Here are pointers to my interview with Ben:

Stream my interview with Ben Grosser

Stream the entire show

Playlist with links & listener comments

Download the podcast

• More Techtonic episodes:

We need more projects like Ben’s, offering alternatives to the Silicon Valley cult. As I said in the interview, it’s one thing to complain about Big Tech, but so much better to create something that gives people an opportunity to live better outside that cult.

I’m trying to do just that. My own Big Tech alternative is the Creative Good Forum, a members-only community where we discuss and explore tech news, non-evil products, and the (fairly frequent) fun items that we come across. I hope you’ll join us as we build a community that’s very different from Big Tech platforms.

For example, here are some current threads on the Forum:

• Discussing recent news about ChatGPT and automation.

Comparing the early web to today’s web (lots of examples of Google’s decline and spreading AI glop).

• Discussions about alternatives to Adobe Acrobat (for better PDF editors) and RSS readers. Lots of suggestions from members.

• A frequently-updated list of people and articles dunking on Elon Musk.

• A “new and improved surveillance” thread covering the latest disturbing launches – like spy cameras in hospital operating rooms, recent Facebook spying revelations, and more.

• Actually helpful uses of ChatGPT and DALL-E, written by a Creative Good member who’s a software developer.

• A good explainers thread, including a crazy (and easy) way I just discovered to declutter online recipe sites.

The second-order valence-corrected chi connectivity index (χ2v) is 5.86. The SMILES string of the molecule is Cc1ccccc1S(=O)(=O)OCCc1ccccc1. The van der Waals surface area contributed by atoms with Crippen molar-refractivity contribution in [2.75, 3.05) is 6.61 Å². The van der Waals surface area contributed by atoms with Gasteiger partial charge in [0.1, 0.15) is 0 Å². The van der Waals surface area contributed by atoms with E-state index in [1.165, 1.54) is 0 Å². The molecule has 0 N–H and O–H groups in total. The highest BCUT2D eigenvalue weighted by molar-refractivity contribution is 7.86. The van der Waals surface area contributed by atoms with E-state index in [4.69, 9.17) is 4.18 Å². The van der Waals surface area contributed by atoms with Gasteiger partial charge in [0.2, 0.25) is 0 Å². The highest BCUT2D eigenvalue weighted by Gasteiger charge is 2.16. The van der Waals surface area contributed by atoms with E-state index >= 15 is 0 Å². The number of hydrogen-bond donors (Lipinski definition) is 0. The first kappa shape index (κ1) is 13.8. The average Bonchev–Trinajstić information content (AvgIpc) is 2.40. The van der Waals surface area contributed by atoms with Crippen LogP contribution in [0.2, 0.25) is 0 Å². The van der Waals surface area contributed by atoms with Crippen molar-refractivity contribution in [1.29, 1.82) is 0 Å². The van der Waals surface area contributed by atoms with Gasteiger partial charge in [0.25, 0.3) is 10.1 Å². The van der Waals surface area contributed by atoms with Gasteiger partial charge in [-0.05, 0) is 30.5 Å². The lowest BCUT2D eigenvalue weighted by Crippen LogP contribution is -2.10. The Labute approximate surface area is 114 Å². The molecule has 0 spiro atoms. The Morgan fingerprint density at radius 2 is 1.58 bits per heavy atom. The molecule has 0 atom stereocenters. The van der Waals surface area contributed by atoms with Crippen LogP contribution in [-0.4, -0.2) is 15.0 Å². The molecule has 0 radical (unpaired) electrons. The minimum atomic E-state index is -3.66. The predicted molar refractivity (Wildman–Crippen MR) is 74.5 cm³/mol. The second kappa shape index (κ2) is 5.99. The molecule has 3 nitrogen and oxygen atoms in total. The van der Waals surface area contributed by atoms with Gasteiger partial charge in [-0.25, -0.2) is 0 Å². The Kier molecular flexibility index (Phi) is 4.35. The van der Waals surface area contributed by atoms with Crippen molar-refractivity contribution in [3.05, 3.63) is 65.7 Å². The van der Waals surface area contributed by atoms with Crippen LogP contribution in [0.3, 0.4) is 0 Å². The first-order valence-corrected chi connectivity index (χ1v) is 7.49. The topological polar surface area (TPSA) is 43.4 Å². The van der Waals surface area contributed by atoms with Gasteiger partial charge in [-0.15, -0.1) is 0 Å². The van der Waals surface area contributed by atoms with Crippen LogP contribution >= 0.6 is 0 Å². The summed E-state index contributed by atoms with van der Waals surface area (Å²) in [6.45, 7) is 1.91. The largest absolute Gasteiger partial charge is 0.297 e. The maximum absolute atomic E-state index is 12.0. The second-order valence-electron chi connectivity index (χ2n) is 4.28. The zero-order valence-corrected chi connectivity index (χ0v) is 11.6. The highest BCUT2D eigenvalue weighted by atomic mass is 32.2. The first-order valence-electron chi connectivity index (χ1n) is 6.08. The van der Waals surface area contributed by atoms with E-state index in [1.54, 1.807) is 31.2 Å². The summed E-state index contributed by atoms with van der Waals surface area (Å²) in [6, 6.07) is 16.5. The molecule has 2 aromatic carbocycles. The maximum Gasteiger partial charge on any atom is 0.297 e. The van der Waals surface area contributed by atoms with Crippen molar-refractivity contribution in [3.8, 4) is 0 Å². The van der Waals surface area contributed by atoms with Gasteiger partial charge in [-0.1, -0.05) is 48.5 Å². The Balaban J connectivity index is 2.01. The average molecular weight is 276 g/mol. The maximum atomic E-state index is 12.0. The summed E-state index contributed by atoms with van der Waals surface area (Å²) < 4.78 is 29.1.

• A thread on car manufacturers destroying privacy in their new-model cars, including one major brand announcing that they’re adding ChatGPT to its infotainment system (ugh).

A “fun stuff” thread with frequent entries like David Byrne dancing, a white-noise generator website, a retro teletype news service (as a website), and a map to hundreds of independent sites online.

Good Experience Games, my list of fun games playable in the web browser, with over two dozen new games in the past year – including one I added today.

These are just some of the hundreds of threads and resources on the Forum – helping us understand our technological society and live better within it. I don’t know any other resource like this online, anywhere. And a bonus: your membership helps fund my work on the Creative Good newsletter, which you’re reading right now, and which has years of archives, for free, with no advertising or surveillance, on the Creative Good site.

Please join as a Creative Good member. You’ll be among friends, and you’ll help keep this newsletter going.

Until next time,


Mark Hurst, founder, Creative Good – see our services or join as a member